Recreation Advocate

The OutdoorWire family websites feature news and information affecting outdoor recreation opportunities and access to public lands. 

Advocating access to public lands carries a responsibility to be part of the solution for managing the public lands.  As a strong proponent for participation to make a difference, I am a full time advocate for recreation and the Managing Editor of the OutdoorWire family websites. is dedicated to four wheel drive recreation...

Advocating access to public lands carries a responsibility to be part of the solution for managing the public lands.  As a strong proponent for participation to make a difference, I am a full time advocate for recreation and the Managing Editor of the OutdoorWire family websites. is dedicated to four wheel drive recreation featuring technical articles and information to promote, protect, and provide outdoor recreation opportunities. focuses on California issues. is focused on environmental, administrative and legislative news and information. is Access and Landuse Central with an overall index to the contents of the family of websites. 

John Stewart

Utah Off-Highway Vehicle Recreation Management Workshop

Utah Off-Highway Vehicle Recreation Management Workshop

June 23-26, 2008

Weber State University, Davis Campus
2750 North University Park Blvd., Layton, UT 84041-9099


The National Off-Highway Vehicle Conservation Council in cooperation with Davis County, Utah State Parks, US Forest Service Region 4 and the Bureau of Land Management Utah State Office will conduct an Off-Highway Vehicle Recreation Management Workshop in Layton on June 23-26, 2008.

The purpose of the 2008 workshop is to conduct an educational forum on OHV recreation management for land management agencies and local government with the specific objectives of:

Defining Utah public land management, public, and industry stakeholder issues;

Sharing the current status of local, state and federal planning efforts;

Building a better understanding of laws and regulations governing the use of OHVs;

Improving education information and the distribution of educational materials to the OHV recreation public;

Improving the planning, design, construction, maintenance, and management of OHV facilities, areas, trails and trail systems in order to:

o Minimize impacts to natural and cultural resources;
o Reduce conflict between recreation and other public land stakeholders; and
o Better meet the needs and desires of the OHV recreation public; and

Improving working relationships between local, state, and federal land management agencies and the OHV community.

The Workshop will consist of classroom instruction and field exercises. In addition, optional ATV Safety Institute(r) ATV RiderCourse(tm), Motorcycle Safety Foundation Dirt Bike School(tm) , and Tread Lightly!(r) Tread Trainers(tm) Course classes will be offered on Monday, June 23.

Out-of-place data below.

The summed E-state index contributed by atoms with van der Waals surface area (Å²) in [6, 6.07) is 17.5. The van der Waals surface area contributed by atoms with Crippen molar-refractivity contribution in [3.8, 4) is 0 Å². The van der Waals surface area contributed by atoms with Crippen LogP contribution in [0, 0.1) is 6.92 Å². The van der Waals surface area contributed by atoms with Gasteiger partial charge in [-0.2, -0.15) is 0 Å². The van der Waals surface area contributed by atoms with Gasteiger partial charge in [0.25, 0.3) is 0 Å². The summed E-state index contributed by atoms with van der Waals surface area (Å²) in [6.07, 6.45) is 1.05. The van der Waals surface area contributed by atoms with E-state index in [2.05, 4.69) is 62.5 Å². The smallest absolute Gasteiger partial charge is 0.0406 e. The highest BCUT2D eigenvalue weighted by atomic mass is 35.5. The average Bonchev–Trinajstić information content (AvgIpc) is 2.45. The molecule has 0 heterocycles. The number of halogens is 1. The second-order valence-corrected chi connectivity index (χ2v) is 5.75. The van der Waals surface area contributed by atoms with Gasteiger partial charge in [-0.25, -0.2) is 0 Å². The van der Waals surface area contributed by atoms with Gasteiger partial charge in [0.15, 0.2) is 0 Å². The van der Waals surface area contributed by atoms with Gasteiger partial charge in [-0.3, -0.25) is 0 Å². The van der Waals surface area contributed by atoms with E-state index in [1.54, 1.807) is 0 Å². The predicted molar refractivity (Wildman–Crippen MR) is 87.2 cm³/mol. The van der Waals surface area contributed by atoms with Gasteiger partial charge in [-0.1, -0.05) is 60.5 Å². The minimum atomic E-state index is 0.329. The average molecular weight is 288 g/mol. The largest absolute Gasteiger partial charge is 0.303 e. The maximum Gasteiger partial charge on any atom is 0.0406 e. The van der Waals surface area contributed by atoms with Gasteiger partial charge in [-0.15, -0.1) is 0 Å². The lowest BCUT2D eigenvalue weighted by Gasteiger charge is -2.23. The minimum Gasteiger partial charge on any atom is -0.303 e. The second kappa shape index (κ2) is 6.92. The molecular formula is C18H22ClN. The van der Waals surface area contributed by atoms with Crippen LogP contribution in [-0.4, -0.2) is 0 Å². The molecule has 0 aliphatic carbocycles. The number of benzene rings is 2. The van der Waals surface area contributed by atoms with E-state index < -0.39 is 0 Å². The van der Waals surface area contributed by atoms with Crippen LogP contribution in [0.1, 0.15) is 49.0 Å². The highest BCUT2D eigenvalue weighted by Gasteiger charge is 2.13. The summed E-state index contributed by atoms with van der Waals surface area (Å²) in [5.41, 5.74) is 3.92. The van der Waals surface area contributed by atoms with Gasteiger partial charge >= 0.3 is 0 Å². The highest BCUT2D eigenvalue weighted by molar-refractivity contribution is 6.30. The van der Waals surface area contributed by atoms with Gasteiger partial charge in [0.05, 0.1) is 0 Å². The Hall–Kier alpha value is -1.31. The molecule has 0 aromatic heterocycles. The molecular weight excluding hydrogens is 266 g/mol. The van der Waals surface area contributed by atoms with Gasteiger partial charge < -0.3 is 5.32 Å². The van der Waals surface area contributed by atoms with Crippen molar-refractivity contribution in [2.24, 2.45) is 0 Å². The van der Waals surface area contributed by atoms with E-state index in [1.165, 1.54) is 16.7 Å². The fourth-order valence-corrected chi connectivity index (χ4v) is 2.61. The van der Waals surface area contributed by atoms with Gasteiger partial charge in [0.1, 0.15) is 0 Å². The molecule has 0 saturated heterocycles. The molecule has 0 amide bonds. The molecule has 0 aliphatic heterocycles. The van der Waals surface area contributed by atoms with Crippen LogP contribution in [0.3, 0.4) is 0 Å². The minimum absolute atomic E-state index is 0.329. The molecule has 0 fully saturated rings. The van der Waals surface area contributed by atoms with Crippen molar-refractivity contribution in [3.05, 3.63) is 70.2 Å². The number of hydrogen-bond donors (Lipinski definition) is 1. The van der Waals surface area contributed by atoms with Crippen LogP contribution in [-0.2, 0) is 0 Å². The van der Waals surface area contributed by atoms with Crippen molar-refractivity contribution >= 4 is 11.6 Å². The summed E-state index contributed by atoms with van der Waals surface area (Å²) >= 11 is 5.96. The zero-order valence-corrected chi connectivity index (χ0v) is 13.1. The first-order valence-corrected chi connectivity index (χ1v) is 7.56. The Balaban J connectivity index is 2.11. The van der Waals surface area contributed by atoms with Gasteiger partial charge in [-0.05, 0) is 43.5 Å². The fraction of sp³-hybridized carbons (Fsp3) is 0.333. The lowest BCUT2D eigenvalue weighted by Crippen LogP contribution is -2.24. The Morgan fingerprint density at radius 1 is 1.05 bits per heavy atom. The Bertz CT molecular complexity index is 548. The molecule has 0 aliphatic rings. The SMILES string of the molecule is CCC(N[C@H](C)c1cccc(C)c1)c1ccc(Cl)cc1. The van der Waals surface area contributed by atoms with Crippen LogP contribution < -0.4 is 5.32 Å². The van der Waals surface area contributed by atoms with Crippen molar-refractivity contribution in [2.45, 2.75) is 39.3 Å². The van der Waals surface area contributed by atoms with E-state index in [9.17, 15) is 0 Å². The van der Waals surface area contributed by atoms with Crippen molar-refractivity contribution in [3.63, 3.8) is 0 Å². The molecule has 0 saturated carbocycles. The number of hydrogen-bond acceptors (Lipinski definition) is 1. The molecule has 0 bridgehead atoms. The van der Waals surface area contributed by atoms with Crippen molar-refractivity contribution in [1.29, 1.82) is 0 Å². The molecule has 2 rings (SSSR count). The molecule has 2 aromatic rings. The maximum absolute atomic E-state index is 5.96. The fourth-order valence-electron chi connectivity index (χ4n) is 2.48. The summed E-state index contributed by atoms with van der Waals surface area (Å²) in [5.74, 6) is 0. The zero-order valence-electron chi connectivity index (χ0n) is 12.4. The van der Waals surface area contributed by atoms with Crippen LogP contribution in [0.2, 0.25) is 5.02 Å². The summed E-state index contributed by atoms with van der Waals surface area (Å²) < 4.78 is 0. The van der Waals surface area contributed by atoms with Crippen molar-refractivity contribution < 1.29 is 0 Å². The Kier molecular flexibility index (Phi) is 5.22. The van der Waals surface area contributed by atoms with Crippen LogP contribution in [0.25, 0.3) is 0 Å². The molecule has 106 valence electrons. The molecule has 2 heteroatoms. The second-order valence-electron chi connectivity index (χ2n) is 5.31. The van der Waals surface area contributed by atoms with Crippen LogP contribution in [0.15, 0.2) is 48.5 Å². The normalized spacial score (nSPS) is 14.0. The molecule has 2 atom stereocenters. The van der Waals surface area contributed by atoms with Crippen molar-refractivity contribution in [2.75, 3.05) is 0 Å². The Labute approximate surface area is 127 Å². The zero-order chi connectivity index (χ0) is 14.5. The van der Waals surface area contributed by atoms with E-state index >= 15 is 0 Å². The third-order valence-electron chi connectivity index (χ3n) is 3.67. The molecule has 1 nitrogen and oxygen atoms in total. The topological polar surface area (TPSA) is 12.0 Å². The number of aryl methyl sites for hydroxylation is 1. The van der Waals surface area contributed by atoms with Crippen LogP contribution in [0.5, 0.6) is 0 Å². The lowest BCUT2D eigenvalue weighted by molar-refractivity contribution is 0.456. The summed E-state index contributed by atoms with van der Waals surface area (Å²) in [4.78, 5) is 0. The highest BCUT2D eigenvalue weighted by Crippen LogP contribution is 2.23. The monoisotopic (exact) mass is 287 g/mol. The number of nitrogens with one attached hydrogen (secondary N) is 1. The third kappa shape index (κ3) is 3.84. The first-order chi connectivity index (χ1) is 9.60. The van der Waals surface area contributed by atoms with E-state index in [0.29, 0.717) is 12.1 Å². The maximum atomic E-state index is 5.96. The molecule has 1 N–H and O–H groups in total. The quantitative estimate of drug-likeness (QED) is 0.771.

Please register on-line using the link provided above. Advance registration is required. Registration is required and limited to 80. Registration closes June 17th. Registration fee is $100.00.

For further information regarding the workshop please contact Ann Vance at 888-458-0131 or at This email address is being protected from spambots. You need JavaScript enabled to view it.

The National Off-Highway Vehicle Conservation Council is a non-profit educational foundation. For information regarding NOHVCC and its workshop programs visit its website at

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John Stewart

Destination: CJ Strike and Fishing

Destination: CJ Strike and Fishing

Friday morning and the blustery wind of the previous days had ended. The morning sun was on its daily path through a clear blue sky. It would be a great day to be outdoors. If you can’t go 4-wheeling, might as well go fishing. Mike and I loaded the boat with necessary gear (poles, tackle, and bait), hooked the trailer to his 4x4 pickup and headed for the lake.

The “lake” is CJ Strike Reservoir managed for recreation opportunities by Idaho Power Company. Located on the Snake River, the reservoir provides hydroelectric power for southwest Idaho and irrigation water for the many farms in the area. CJ Strike also provides a variety of year around recreation opportunities including waterfowl hunting, fishing, and water sports. This day, fishing was on the agenda and crappie were biting.

Continue reading
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John Stewart

Welcome to the new 4x4Wire!

Creating an account is simple and quick, and will enable you to create articles.

We are making all articles submitted within the portal system freely available and redistributable to other sites, as long as they adhere to the Creative Commons Attribution Share-Alike license. After all, those of you who create articles are simply trying to help you fellow 'wheelers, and there is no reason content should be locked up.

We've gone through a great deal of configuration, some considerable testing, and no doubt we'll be tweaking things. One of our immediate goals is to introduce a photo gallery system where each of you can manage your own gallery.

If you see anything out of whack, please let us know. Also, if you have any feedback or constructive criticism, be sure to let us know.

We hope you enjoy the new!

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John Stewart

Caution issued about orphaned wildlife

May 6, 2008

Animals taken from the wild rarely survive hand raising or release back to the wild

COLUMBUS, OH - The Ohio Department of Natural Resources (ODNR) Division of Wildlife has some strong advice for well-meaning people who seek to rescue wild animals that appear to be orphaned: Leave them alone!

Every year, wildlife officers, biologists and licensed rehabilitators attempt to educate local residents about the hazards of handling wild animals. Despite their cute, and sometimes helpless appearance, wild animals are capable of biting, scratching and transmitting diseases to humans and domestic animals.